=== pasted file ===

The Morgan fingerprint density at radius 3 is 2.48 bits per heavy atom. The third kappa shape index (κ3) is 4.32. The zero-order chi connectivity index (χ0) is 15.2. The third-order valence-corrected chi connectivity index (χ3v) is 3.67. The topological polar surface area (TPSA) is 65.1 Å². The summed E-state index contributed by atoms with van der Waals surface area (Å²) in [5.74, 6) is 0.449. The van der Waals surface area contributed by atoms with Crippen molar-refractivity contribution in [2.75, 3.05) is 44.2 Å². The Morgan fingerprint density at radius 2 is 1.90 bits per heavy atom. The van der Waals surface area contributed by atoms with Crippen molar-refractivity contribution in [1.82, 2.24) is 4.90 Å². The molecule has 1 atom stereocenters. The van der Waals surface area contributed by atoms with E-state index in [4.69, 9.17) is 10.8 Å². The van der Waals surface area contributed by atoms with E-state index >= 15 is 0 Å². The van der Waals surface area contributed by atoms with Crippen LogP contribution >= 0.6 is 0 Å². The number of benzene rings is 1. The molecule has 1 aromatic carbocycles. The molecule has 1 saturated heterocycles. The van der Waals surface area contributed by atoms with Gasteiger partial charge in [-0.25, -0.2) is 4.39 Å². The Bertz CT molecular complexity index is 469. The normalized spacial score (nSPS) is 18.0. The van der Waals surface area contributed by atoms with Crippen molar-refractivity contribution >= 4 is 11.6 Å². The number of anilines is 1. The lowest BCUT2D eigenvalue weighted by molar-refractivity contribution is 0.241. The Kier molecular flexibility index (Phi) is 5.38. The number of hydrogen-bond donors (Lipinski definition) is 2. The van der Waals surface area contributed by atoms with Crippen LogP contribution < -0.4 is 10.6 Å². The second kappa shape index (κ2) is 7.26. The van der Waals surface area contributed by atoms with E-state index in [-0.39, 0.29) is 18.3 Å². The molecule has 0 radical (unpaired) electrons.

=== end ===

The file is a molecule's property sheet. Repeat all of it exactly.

The Morgan fingerprint density at radius 3 is 2.48 bits per heavy atom. The third kappa shape index (κ3) is 4.32. The zero-order chi connectivity index (χ0) is 15.2. The third-order valence-corrected chi connectivity index (χ3v) is 3.67. The topological polar surface area (TPSA) is 65.1 Å². The summed E-state index contributed by atoms with van der Waals surface area (Å²) in [5.74, 6) is 0.449. The van der Waals surface area contributed by atoms with Crippen molar-refractivity contribution in [2.75, 3.05) is 44.2 Å². The Morgan fingerprint density at radius 2 is 1.90 bits per heavy atom. The van der Waals surface area contributed by atoms with Crippen molar-refractivity contribution in [1.82, 2.24) is 4.90 Å². The molecule has 1 atom stereocenters. The van der Waals surface area contributed by atoms with E-state index in [4.69, 9.17) is 10.8 Å². The van der Waals surface area contributed by atoms with E-state index >= 15 is 0 Å². The van der Waals surface area contributed by atoms with Crippen LogP contribution >= 0.6 is 0 Å². The number of benzene rings is 1. The molecule has 1 aromatic carbocycles. The molecule has 1 saturated heterocycles. The van der Waals surface area contributed by atoms with Gasteiger partial charge in [-0.25, -0.2) is 4.39 Å². The Bertz CT molecular complexity index is 469. The normalized spacial score (nSPS) is 18.0. The van der Waals surface area contributed by atoms with Crippen molar-refractivity contribution >= 4 is 11.6 Å². The number of anilines is 1. The lowest BCUT2D eigenvalue weighted by molar-refractivity contribution is 0.241. The Kier molecular flexibility index (Phi) is 5.38. The number of hydrogen-bond donors (Lipinski definition) is 2. The van der Waals surface area contributed by atoms with Crippen LogP contribution < -0.4 is 10.6 Å². The second kappa shape index (κ2) is 7.26. The van der Waals surface area contributed by atoms with E-state index in [-0.39, 0.29) is 18.3 Å². The molecule has 0 radical (unpaired) electrons.